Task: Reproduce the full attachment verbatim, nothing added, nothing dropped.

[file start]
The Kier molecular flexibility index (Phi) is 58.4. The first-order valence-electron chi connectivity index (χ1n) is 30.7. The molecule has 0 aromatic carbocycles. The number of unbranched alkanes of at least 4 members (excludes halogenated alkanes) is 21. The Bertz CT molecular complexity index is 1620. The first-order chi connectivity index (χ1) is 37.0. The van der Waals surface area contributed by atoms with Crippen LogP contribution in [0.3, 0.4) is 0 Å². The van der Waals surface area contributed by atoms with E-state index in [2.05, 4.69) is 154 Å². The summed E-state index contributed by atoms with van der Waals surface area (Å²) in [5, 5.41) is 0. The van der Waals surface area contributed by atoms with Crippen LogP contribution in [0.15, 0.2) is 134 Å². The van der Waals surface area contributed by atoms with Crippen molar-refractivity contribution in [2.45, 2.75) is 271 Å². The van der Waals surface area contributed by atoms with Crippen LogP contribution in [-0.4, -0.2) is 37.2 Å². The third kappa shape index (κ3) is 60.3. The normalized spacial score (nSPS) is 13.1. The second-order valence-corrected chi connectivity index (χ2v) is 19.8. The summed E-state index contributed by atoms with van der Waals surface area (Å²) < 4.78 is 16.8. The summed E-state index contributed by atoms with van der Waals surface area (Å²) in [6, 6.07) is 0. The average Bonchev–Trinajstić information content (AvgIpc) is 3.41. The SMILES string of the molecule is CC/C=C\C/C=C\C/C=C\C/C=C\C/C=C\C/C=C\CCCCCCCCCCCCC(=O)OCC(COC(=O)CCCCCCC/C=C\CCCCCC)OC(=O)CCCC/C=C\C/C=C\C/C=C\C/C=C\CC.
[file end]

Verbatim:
The Kier molecular flexibility index (Phi) is 58.4. The first-order valence-electron chi connectivity index (χ1n) is 30.7. The molecule has 0 aromatic carbocycles. The number of unbranched alkanes of at least 4 members (excludes halogenated alkanes) is 21. The Bertz CT molecular complexity index is 1620. The first-order chi connectivity index (χ1) is 37.0. The van der Waals surface area contributed by atoms with Crippen LogP contribution in [0.3, 0.4) is 0 Å². The van der Waals surface area contributed by atoms with E-state index in [2.05, 4.69) is 154 Å². The summed E-state index contributed by atoms with van der Waals surface area (Å²) in [5, 5.41) is 0. The van der Waals surface area contributed by atoms with Crippen LogP contribution in [0.15, 0.2) is 134 Å². The van der Waals surface area contributed by atoms with Crippen molar-refractivity contribution in [2.45, 2.75) is 271 Å². The van der Waals surface area contributed by atoms with Crippen LogP contribution in [-0.4, -0.2) is 37.2 Å². The third kappa shape index (κ3) is 60.3. The normalized spacial score (nSPS) is 13.1. The second-order valence-corrected chi connectivity index (χ2v) is 19.8. The summed E-state index contributed by atoms with van der Waals surface area (Å²) < 4.78 is 16.8. The summed E-state index contributed by atoms with van der Waals surface area (Å²) in [6, 6.07) is 0. The average Bonchev–Trinajstić information content (AvgIpc) is 3.41. The SMILES string of the molecule is CC/C=C\C/C=C\C/C=C\C/C=C\C/C=C\C/C=C\CCCCCCCCCCCCC(=O)OCC(COC(=O)CCCCCCC/C=C\CCCCCC)OC(=O)CCCC/C=C\C/C=C\C/C=C\C/C=C\CC.